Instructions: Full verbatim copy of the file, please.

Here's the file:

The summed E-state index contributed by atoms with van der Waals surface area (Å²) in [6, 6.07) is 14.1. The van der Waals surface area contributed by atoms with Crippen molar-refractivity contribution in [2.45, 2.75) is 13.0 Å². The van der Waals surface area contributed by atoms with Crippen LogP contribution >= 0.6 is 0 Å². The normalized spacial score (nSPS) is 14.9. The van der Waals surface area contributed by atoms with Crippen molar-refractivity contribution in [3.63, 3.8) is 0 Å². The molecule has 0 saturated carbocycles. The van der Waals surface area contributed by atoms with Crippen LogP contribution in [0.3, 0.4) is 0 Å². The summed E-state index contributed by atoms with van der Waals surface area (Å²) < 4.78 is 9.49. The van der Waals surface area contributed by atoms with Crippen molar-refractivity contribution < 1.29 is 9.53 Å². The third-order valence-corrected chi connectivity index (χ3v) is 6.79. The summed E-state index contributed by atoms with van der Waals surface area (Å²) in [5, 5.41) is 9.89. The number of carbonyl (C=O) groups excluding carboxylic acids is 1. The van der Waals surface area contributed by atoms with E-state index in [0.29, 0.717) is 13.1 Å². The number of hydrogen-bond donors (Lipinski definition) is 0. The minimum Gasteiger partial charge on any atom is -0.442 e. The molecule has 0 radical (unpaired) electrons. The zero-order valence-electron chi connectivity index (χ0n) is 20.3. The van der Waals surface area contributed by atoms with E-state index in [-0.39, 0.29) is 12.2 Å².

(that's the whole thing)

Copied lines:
The summed E-state index contributed by atoms with van der Waals surface area (Å²) in [6, 6.07) is 14.1. The van der Waals surface area contributed by atoms with Crippen molar-refractivity contribution in [2.45, 2.75) is 13.0 Å². The van der Waals surface area contributed by atoms with Crippen LogP contribution >= 0.6 is 0 Å². The normalized spacial score (nSPS) is 14.9. The van der Waals surface area contributed by atoms with Crippen molar-refractivity contribution in [3.63, 3.8) is 0 Å². The molecule has 0 saturated carbocycles. The van der Waals surface area contributed by atoms with Crippen LogP contribution in [0.3, 0.4) is 0 Å². The summed E-state index contributed by atoms with van der Waals surface area (Å²) < 4.78 is 9.49. The van der Waals surface area contributed by atoms with Crippen molar-refractivity contribution < 1.29 is 9.53 Å². The third-order valence-corrected chi connectivity index (χ3v) is 6.79. The summed E-state index contributed by atoms with van der Waals surface area (Å²) in [5, 5.41) is 9.89. The number of carbonyl (C=O) groups excluding carboxylic acids is 1. The van der Waals surface area contributed by atoms with E-state index in [0.29, 0.717) is 13.1 Å². The number of hydrogen-bond donors (Lipinski definition) is 0. The minimum Gasteiger partial charge on any atom is -0.442 e. The molecule has 0 radical (unpaired) electrons. The zero-order valence-electron chi connectivity index (χ0n) is 20.3. The van der Waals surface area contributed by atoms with E-state index in [-0.39, 0.29) is 12.2 Å².